As TikTok allows more and more people to show every aspect of their day-to-day lives, many workers are coming out of the woodwork to admit that they don’t actually do that much work in a workday.
While some idea of this has been around for ages, famously parodied in shows like The Office and movies like Office Space, TikTok has broadcasted the notion of “hardly working” from home, with many users on the platform confessing that their 9-to-5’s are more like 10-to-2’s.
In the past few months, work-from-home TikTokers have shared videos saying they clean on the clock, use technology to appear online when they’re really not, only work a half hour out of their eight-hour day, and more.
In a video with over 121,000 views, tech worker and TikTok user Michelle (@_mitchiemitchie) states that, while using company perks is fine, using perks too much—and bragging about it on social media—might result in the employee being fired.
i hope we all make it through these tech layoffs 😩♬ original sound – michelle
“Genuinely curious, are all those TikTokers who gave off the impression that they don’t work hard at all kind of nervous right now?” she asks.
Michelle then references the recent statements from people like Meta’s Mark Zuckerberg and Alphabet’s Sundar Pichai in which they said they were worried about productivity among employees.
“Posting about [using perks] online is a little bit problematic because it’s a bit disrespectful to your colleagues who may be busting their ass,” she continues. “What it’s really giving is ‘I’m disposable.’”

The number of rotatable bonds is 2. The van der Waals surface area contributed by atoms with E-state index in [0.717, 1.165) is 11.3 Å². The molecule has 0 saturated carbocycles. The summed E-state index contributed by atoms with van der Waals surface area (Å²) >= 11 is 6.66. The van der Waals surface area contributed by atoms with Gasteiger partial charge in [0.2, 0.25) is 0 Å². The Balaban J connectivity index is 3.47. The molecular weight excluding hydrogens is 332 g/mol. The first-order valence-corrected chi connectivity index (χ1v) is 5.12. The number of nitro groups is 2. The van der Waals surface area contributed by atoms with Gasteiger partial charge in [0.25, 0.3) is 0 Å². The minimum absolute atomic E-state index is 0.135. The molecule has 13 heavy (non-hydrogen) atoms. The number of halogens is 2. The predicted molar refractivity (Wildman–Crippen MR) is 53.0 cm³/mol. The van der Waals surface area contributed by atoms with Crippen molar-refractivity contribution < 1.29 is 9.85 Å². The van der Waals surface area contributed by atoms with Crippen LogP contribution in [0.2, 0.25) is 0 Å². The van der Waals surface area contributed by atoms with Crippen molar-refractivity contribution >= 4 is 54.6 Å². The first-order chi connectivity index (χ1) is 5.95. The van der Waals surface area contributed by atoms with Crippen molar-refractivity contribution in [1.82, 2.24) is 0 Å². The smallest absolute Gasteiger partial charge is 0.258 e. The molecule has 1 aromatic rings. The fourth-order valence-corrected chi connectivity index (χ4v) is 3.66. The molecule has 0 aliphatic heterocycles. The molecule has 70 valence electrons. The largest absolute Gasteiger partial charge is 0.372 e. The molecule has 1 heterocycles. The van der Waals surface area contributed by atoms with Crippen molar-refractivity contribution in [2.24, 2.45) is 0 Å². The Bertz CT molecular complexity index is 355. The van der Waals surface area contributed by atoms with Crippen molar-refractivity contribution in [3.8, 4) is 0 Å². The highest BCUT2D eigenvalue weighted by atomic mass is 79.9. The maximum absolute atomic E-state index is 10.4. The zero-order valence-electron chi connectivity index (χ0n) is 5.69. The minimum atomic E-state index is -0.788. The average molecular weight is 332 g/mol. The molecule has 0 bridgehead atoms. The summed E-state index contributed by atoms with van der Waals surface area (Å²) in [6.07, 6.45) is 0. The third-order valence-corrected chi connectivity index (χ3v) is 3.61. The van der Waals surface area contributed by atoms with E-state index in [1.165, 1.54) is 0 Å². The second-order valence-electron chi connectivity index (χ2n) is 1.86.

“I think we’re all really nervous about the recession right now, and if I were that person, I would be super nervous, too,” she concludes.
Hypothetically, if people are fired for simply making TikToks on the clock, it certainly wouldn’t be the first time. Numerous people have claimed that they were fired for making TikToks while working.
However, Michelle’s video seems to theorize that the proliferation of work-from-home TikToks may start a trend in which people are fired for posting about their work-life balance—a fear apparently shared by many across the platform.
“This 100%,” one user wrote in the comments. “Oversaturating the market and basically telling on themselves not working, big yikes.”
“Yep. The ‘I only work for two hours a day’ people on here are shaking in their boots,” another added.
“People may want to cut back on those ‘day in my life’ videos since managers may think their attention is on the wrong thing,” a third advised.
“Preach! And when someone says they get their work done in 3-4 hours. If that’s true their company has over staffed,” a further user stated.
That said, some users aren’t so worried, believing that TikTok will play a more minor role in job security than Michelle seems to be implying.
“At the end of the day, companies would rather lay off talent than have leadership take a pay cut,” a commenter argued. “Ppl making tik [toks] don’t change that reality.”
“I think it doesn’t rly matter as long as u perform well in ur team, and posting perks is showing the good side about ur company,” an additional comment reads.
Some even said that their employers appreciate their TikToks.
“Nah my management chain wants me to teach a class on how to tiktok,” one commenter claimed.
We’ve reached out to Michelle via email.
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